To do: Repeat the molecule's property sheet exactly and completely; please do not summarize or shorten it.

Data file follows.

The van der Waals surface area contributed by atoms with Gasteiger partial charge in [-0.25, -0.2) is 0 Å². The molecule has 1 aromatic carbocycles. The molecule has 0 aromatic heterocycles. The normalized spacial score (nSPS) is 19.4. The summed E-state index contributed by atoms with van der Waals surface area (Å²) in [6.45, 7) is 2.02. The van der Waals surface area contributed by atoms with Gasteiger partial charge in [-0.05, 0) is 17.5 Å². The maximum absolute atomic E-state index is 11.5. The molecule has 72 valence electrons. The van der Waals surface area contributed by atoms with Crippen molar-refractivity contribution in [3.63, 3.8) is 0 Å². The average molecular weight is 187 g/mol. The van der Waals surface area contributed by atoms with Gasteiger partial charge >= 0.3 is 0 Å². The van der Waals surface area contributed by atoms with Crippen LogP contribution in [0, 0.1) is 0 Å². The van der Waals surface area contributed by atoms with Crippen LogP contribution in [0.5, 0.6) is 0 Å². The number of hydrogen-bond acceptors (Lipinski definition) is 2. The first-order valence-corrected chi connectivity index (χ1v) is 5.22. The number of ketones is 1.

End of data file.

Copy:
The van der Waals surface area contributed by atoms with Gasteiger partial charge in [-0.25, -0.2) is 0 Å². The molecule has 1 aromatic carbocycles. The molecule has 0 aromatic heterocycles. The normalized spacial score (nSPS) is 19.4. The summed E-state index contributed by atoms with van der Waals surface area (Å²) in [6.45, 7) is 2.02. The van der Waals surface area contributed by atoms with Gasteiger partial charge in [-0.05, 0) is 17.5 Å². The maximum absolute atomic E-state index is 11.5. The molecule has 72 valence electrons. The van der Waals surface area contributed by atoms with Crippen molar-refractivity contribution in [3.63, 3.8) is 0 Å². The average molecular weight is 187 g/mol. The van der Waals surface area contributed by atoms with Gasteiger partial charge >= 0.3 is 0 Å². The van der Waals surface area contributed by atoms with Crippen LogP contribution in [0, 0.1) is 0 Å². The van der Waals surface area contributed by atoms with Crippen LogP contribution in [0.5, 0.6) is 0 Å². The number of hydrogen-bond acceptors (Lipinski definition) is 2. The first-order valence-corrected chi connectivity index (χ1v) is 5.22. The number of ketones is 1.